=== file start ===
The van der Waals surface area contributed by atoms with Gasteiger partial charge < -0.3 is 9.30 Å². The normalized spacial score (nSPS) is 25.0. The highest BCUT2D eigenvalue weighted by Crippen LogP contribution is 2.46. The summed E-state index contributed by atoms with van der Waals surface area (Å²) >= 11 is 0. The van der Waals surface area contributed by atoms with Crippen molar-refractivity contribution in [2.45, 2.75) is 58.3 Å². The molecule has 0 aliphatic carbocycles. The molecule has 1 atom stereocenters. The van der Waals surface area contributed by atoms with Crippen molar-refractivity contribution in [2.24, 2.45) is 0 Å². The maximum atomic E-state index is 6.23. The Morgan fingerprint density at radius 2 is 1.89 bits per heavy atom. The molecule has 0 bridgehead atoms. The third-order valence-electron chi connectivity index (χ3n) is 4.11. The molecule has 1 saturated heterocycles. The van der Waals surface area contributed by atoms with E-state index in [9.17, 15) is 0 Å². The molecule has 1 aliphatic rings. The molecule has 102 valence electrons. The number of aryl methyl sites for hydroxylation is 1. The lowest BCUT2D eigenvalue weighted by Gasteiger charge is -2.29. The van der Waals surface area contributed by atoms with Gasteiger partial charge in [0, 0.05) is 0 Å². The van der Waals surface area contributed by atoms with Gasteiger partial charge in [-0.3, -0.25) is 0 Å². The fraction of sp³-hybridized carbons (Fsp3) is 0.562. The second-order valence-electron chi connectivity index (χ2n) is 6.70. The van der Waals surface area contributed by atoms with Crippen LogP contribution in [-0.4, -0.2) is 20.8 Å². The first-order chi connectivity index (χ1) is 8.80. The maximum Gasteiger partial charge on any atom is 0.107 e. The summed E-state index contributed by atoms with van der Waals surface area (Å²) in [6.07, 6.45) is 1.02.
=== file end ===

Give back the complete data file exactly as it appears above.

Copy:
The van der Waals surface area contributed by atoms with Gasteiger partial charge < -0.3 is 9.30 Å². The normalized spacial score (nSPS) is 25.0. The highest BCUT2D eigenvalue weighted by Crippen LogP contribution is 2.46. The summed E-state index contributed by atoms with van der Waals surface area (Å²) >= 11 is 0. The van der Waals surface area contributed by atoms with Crippen molar-refractivity contribution in [2.45, 2.75) is 58.3 Å². The molecule has 0 aliphatic carbocycles. The molecule has 1 atom stereocenters. The van der Waals surface area contributed by atoms with Crippen molar-refractivity contribution in [2.24, 2.45) is 0 Å². The maximum atomic E-state index is 6.23. The Morgan fingerprint density at radius 2 is 1.89 bits per heavy atom. The molecule has 0 bridgehead atoms. The third-order valence-electron chi connectivity index (χ3n) is 4.11. The molecule has 1 saturated heterocycles. The van der Waals surface area contributed by atoms with E-state index in [9.17, 15) is 0 Å². The molecule has 1 aliphatic rings. The molecule has 102 valence electrons. The number of aryl methyl sites for hydroxylation is 1. The lowest BCUT2D eigenvalue weighted by Gasteiger charge is -2.29. The van der Waals surface area contributed by atoms with Gasteiger partial charge in [0, 0.05) is 0 Å². The van der Waals surface area contributed by atoms with Gasteiger partial charge in [-0.3, -0.25) is 0 Å². The fraction of sp³-hybridized carbons (Fsp3) is 0.562. The second-order valence-electron chi connectivity index (χ2n) is 6.70. The van der Waals surface area contributed by atoms with Crippen LogP contribution in [-0.4, -0.2) is 20.8 Å². The first-order chi connectivity index (χ1) is 8.80. The maximum Gasteiger partial charge on any atom is 0.107 e. The summed E-state index contributed by atoms with van der Waals surface area (Å²) in [6.07, 6.45) is 1.02.